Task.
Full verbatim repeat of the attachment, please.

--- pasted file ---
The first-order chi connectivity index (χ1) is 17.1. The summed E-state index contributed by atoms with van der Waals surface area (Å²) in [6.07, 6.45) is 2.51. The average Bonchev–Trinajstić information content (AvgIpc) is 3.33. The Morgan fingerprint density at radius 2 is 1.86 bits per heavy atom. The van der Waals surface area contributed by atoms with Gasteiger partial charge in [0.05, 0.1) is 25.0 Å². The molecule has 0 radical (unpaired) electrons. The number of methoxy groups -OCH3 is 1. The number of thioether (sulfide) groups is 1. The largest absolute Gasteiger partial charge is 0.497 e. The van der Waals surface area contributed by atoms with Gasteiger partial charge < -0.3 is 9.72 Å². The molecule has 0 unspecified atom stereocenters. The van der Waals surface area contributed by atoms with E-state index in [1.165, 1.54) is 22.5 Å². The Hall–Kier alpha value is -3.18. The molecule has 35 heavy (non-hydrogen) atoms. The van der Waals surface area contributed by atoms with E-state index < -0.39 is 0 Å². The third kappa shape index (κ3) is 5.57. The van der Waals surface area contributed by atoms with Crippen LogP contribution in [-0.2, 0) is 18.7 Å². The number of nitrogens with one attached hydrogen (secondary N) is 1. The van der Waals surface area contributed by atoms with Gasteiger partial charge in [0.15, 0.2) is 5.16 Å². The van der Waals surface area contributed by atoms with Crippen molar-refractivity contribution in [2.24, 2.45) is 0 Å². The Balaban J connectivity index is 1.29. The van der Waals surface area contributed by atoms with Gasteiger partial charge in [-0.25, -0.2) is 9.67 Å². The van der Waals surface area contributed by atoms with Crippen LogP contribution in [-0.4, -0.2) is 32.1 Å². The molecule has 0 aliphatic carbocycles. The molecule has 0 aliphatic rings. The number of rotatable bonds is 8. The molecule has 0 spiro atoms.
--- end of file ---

The first-order chi connectivity index (χ1) is 17.1. The summed E-state index contributed by atoms with van der Waals surface area (Å²) in [6.07, 6.45) is 2.51. The average Bonchev–Trinajstić information content (AvgIpc) is 3.33. The Morgan fingerprint density at radius 2 is 1.86 bits per heavy atom. The van der Waals surface area contributed by atoms with Gasteiger partial charge in [0.05, 0.1) is 25.0 Å². The molecule has 0 radical (unpaired) electrons. The number of methoxy groups -OCH3 is 1. The number of thioether (sulfide) groups is 1. The largest absolute Gasteiger partial charge is 0.497 e. The van der Waals surface area contributed by atoms with Gasteiger partial charge < -0.3 is 9.72 Å². The molecule has 0 unspecified atom stereocenters. The van der Waals surface area contributed by atoms with E-state index in [1.165, 1.54) is 22.5 Å². The Hall–Kier alpha value is -3.18. The molecule has 35 heavy (non-hydrogen) atoms. The van der Waals surface area contributed by atoms with E-state index < -0.39 is 0 Å². The third kappa shape index (κ3) is 5.57. The van der Waals surface area contributed by atoms with Crippen LogP contribution in [-0.2, 0) is 18.7 Å². The number of nitrogens with one attached hydrogen (secondary N) is 1. The van der Waals surface area contributed by atoms with Gasteiger partial charge in [0.15, 0.2) is 5.16 Å². The van der Waals surface area contributed by atoms with Crippen molar-refractivity contribution in [2.24, 2.45) is 0 Å². The Balaban J connectivity index is 1.29. The van der Waals surface area contributed by atoms with Gasteiger partial charge in [-0.25, -0.2) is 9.67 Å². The van der Waals surface area contributed by atoms with Crippen LogP contribution in [-0.4, -0.2) is 32.1 Å². The molecule has 0 aliphatic carbocycles. The molecule has 0 aliphatic rings. The number of rotatable bonds is 8. The molecule has 0 spiro atoms.